6.   Bring the 8 cups of water to a boil in a large non-stick pot and add the rice. Cook until al dente (firm to the teeth, but no longer hard). Drain and rinse with cool water.

7    Heat the oil in the same pot and layer the rice with the carrot/orange peel mixture in a pyramid shape, starting and ending with rice. Poke some holes in the top to let the steam escape and sprinkle 1/4 cup of warm water over the top. Cover and cook at medium-high heat until steam starts to rise from the rice. Then lower the heat, cover with a tight-fitting lid wrapped in a clean dish towel, and cook for 40 minutes.

8.   Mound the rice on a serving platter (the various layers will mix as you lift them out of the pot). In a separate bowl, mix 1 cup of the rice with ¼ teaspoon ground saffron dissolved in 2 tablespoons of water and arrange it over the top of the mound. (This step is optional but makes for a nice presentation.)

Serve with roast or braised chicken, salad, and plain yogurt.


Heidi Noroozy writes fiction set in the Persian-American subculture and regularly travels to Iran for research and inspiration. She has published short stories in German-language anthologies and is working on a contemporary crime novel set in the turbulent world of modern Iran, where rebellious youth push the envelope of their restrictive society and journalists find ways to report the truth under the vigilant eyes of government censors. On Mondays, she blogs about Persian culture at, where the conversation is about travel, culture, and storytelling.


  1. I love recipes like this that combine sweet and savory flavors. I'll have to give this one a try! I find dried cherries also work well as a tart dried fruit substitution.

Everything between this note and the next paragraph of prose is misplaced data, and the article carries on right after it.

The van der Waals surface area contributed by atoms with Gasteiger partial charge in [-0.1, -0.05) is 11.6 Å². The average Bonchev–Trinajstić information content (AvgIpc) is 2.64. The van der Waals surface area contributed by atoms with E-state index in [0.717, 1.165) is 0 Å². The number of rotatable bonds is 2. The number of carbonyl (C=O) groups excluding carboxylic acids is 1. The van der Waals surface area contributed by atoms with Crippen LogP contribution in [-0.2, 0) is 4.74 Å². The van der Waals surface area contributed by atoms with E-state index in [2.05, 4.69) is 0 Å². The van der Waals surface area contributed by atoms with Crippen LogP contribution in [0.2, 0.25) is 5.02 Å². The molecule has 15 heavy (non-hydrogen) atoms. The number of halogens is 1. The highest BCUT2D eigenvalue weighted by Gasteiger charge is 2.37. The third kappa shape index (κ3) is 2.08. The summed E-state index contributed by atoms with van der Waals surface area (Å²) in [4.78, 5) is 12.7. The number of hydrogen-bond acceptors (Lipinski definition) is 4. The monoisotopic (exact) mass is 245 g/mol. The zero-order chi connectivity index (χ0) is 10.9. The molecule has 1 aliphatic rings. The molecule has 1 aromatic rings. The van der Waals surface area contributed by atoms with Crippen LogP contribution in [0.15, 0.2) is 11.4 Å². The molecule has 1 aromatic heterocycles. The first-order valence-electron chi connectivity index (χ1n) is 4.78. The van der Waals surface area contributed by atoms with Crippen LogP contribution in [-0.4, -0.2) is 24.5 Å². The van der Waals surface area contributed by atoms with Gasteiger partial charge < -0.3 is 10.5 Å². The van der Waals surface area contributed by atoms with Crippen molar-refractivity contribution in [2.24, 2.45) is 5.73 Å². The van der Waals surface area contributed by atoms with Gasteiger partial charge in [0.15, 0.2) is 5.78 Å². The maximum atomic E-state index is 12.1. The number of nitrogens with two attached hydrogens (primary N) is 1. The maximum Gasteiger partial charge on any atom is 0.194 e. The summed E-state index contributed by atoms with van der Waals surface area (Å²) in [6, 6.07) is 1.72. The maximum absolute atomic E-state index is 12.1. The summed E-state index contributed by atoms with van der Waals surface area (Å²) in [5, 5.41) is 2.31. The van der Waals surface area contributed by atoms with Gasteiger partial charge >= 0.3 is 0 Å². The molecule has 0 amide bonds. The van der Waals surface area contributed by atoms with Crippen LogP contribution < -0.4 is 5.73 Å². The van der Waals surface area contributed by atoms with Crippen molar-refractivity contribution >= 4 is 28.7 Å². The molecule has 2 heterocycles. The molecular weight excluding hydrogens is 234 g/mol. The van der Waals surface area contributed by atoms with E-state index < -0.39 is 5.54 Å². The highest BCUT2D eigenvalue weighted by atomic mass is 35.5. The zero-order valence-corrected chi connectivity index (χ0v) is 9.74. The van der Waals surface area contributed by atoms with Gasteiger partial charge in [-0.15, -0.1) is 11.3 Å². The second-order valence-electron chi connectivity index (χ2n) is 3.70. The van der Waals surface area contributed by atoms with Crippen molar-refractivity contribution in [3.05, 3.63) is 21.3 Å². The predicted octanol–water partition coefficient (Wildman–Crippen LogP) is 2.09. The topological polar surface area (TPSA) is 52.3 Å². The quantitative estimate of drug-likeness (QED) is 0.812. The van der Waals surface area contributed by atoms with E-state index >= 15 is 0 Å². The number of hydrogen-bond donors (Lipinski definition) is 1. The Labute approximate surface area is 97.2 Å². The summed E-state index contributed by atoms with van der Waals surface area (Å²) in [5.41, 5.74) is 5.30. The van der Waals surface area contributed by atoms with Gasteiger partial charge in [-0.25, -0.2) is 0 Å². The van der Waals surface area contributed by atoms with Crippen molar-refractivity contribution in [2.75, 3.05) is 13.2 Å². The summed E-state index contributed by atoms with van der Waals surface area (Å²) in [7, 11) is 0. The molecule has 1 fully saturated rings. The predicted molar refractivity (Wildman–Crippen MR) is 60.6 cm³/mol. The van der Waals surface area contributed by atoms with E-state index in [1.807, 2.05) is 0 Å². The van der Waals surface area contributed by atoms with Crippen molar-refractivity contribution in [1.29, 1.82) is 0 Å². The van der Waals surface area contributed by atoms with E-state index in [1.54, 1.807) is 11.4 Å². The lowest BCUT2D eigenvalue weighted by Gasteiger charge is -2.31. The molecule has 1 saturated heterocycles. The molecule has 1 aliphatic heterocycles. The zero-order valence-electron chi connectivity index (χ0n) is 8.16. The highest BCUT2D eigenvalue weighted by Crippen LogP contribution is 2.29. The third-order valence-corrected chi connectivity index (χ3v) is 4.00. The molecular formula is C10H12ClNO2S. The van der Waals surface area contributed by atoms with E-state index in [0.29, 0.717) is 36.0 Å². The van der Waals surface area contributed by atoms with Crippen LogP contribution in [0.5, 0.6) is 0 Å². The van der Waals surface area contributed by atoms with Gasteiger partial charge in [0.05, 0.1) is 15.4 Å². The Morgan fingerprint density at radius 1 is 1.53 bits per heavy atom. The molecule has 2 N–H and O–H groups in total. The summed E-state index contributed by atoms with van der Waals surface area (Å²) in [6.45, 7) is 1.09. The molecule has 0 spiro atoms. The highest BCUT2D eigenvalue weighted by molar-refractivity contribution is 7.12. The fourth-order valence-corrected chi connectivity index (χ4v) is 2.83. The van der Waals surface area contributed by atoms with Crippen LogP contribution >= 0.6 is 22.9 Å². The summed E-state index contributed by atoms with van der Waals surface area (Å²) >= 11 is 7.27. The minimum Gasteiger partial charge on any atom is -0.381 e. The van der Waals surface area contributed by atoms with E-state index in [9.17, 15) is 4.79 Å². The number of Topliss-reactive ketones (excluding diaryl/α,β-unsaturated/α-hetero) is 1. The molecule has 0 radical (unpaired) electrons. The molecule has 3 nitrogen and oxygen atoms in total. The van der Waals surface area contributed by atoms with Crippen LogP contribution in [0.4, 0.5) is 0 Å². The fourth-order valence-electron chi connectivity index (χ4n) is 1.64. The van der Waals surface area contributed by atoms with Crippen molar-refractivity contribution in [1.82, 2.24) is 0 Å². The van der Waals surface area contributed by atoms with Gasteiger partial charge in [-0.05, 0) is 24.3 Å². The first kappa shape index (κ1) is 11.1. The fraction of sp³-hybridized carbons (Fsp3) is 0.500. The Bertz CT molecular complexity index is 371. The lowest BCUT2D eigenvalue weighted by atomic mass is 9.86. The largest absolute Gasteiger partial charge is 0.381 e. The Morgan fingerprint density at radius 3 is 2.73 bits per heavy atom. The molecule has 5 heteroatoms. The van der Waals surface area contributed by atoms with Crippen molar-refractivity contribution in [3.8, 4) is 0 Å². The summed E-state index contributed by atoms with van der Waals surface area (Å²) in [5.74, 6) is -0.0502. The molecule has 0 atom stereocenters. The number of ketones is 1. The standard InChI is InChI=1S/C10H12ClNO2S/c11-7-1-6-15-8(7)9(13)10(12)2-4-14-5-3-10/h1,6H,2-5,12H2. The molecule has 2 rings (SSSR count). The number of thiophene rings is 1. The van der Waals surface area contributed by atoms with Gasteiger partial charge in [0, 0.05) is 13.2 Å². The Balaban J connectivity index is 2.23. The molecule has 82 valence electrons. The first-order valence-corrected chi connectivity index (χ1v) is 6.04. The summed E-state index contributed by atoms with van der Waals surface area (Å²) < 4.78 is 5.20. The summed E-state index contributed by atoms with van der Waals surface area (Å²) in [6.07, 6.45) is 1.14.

2. Gigi, I'm laughing. I recently had British houseguests and when I served a breakfast of bacon and eggs, biscuits and jelly, one said, "WE never mix sweet and savory." The next morning I served oatmeal (they called it porridge) with brown sugar, and he said, "You've done it again!" Guess tastes vary the world over!

  3. Gigi, I hope you enjoy the dish. And let me know how it turns out. Dried cherries would work as well as cranberries. Anything else would also work that would give the dish that "bejeweled" effect -as long as it isn't too sweet.

  4. I love Persian food, as you know, especially the ones relying on herbs. You're right, it's a perfume! I love the combination of sweet and savory as well, though I'm a bit skeptical about fruit in my rice. Will give it a try since it's your recipe, Heidi. :) Question though--what quality does the tangerine peel lend the dish? I would imagine boiled citrus peel to be chewy and either bitter or flavorless, but I have no experience cooking with this type of ingredient.

  5. Supriya, give this dish a try. Trust me. I've never had anyone eat only one helping of this. It's addictive. The orange/tangerine peel adds quite a nice perfume to the dish. The peel is bitter which is why you blanch it first. That takes a lot of the bitterness away. And be careful to remove all or at least most of the white part, which is very bitter. Normally Javaher Polo is made with the peel of two oranges, but I replace one of them with the tangerines because they are a bit sweeter. You can leave out the berries if you don't like them - then you'll have another traditional Persian dish called Shirin Polo (Sweet Rice). But this dish doesn't taste fruity at all. The fruit adds a sweet/sour quality.